CIT Group, the New York-based lender that filed for bankruptcy protection Sunday, has made a handful of loans totaling millions of dollars in the Wichita area in the past few years, according to a Small Business Administration official.
CIT said its lending operations will continue as it proceeds through Chapter 11 bankruptcy reorganization with the hope of shedding $10 billion in debt.
Chairman and CEO Jeffrey Peek said the company's prepackaged reorganization plan "will allow CIT to continue to provide funding to our small business and middle market customers, two sectors that remain vitally important to the U.S. economy."
Wayne Bell, district director for the SBA's Wichita district office, said CIT, which provides 7(a) and 504 SBA-backed loans, has made seven loans in the Wichita district in the past three fiscal years: one $1.1 million loan in 2009; two loans totaling $565,000 in 2008; and four loans totaling $3.6 million in 2007.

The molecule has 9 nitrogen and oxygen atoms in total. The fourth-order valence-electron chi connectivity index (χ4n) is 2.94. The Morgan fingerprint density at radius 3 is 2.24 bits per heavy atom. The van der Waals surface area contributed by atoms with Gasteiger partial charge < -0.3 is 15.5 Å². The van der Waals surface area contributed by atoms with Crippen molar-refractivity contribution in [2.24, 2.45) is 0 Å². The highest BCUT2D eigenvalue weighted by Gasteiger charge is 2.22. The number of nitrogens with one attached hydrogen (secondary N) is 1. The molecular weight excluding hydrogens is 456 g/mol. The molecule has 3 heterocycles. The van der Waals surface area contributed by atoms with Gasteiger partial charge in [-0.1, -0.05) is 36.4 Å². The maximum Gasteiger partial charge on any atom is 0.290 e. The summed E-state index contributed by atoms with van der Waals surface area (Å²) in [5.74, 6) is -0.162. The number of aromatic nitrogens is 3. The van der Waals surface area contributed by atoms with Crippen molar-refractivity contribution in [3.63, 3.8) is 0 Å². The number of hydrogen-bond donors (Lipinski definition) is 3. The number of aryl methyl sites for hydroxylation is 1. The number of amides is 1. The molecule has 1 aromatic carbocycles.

Bell said Monday that he isn't certain what effect the bankruptcy will have locally.
"Internally we haven't received any notice that this impacts us," he said.
CIT also operates an aerospace unit that focuses on aircraft leasing and financing. It wasn't clear Monday whether that unit did much, if any, business in Wichita.
CIT's bankruptcy filing is one of the biggest in U.S. corporate history, following Lehman Bros., Washington Mutual, WorldCom and General Motors.
The bankruptcy filing shows $71 billion in finance and leasing assets against total debt of $64.9 billion. The move wipes out current holders of its common and preferred stock, meaning the U.S. government likely will lose the $2.3 billion in taxpayer funds it sunk into CIT last year to prop up the company.
CIT had struggled to find funding as sources it previously relied on, such as short-term debt, evaporated during the credit crisis. The company pulled back sharply on lending to businesses as it tried to preserve cash.